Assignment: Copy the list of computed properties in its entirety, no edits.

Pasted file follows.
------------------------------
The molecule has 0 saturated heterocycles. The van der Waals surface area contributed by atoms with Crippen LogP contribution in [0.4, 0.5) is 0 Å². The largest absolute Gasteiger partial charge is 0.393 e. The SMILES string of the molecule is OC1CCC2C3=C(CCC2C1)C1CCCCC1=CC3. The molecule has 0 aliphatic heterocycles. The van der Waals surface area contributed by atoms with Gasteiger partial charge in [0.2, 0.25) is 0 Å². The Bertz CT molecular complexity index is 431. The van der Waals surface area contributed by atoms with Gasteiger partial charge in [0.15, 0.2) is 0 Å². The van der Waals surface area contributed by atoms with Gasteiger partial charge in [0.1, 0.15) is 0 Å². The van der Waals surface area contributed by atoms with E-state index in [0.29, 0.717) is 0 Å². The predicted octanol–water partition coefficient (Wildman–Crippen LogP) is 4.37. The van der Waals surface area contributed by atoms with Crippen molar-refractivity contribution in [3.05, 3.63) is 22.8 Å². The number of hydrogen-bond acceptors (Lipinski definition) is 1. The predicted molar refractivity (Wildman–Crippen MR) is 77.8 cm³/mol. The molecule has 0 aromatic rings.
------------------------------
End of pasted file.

The molecule has 0 saturated heterocycles. The van der Waals surface area contributed by atoms with Crippen LogP contribution in [0.4, 0.5) is 0 Å². The largest absolute Gasteiger partial charge is 0.393 e. The SMILES string of the molecule is OC1CCC2C3=C(CCC2C1)C1CCCCC1=CC3. The molecule has 0 aliphatic heterocycles. The van der Waals surface area contributed by atoms with Gasteiger partial charge in [0.2, 0.25) is 0 Å². The Bertz CT molecular complexity index is 431. The van der Waals surface area contributed by atoms with Gasteiger partial charge in [0.15, 0.2) is 0 Å². The van der Waals surface area contributed by atoms with Gasteiger partial charge in [0.1, 0.15) is 0 Å². The van der Waals surface area contributed by atoms with E-state index in [0.29, 0.717) is 0 Å². The predicted octanol–water partition coefficient (Wildman–Crippen LogP) is 4.37. The van der Waals surface area contributed by atoms with Crippen molar-refractivity contribution in [3.05, 3.63) is 22.8 Å². The number of hydrogen-bond acceptors (Lipinski definition) is 1. The predicted molar refractivity (Wildman–Crippen MR) is 77.8 cm³/mol. The molecule has 0 aromatic rings.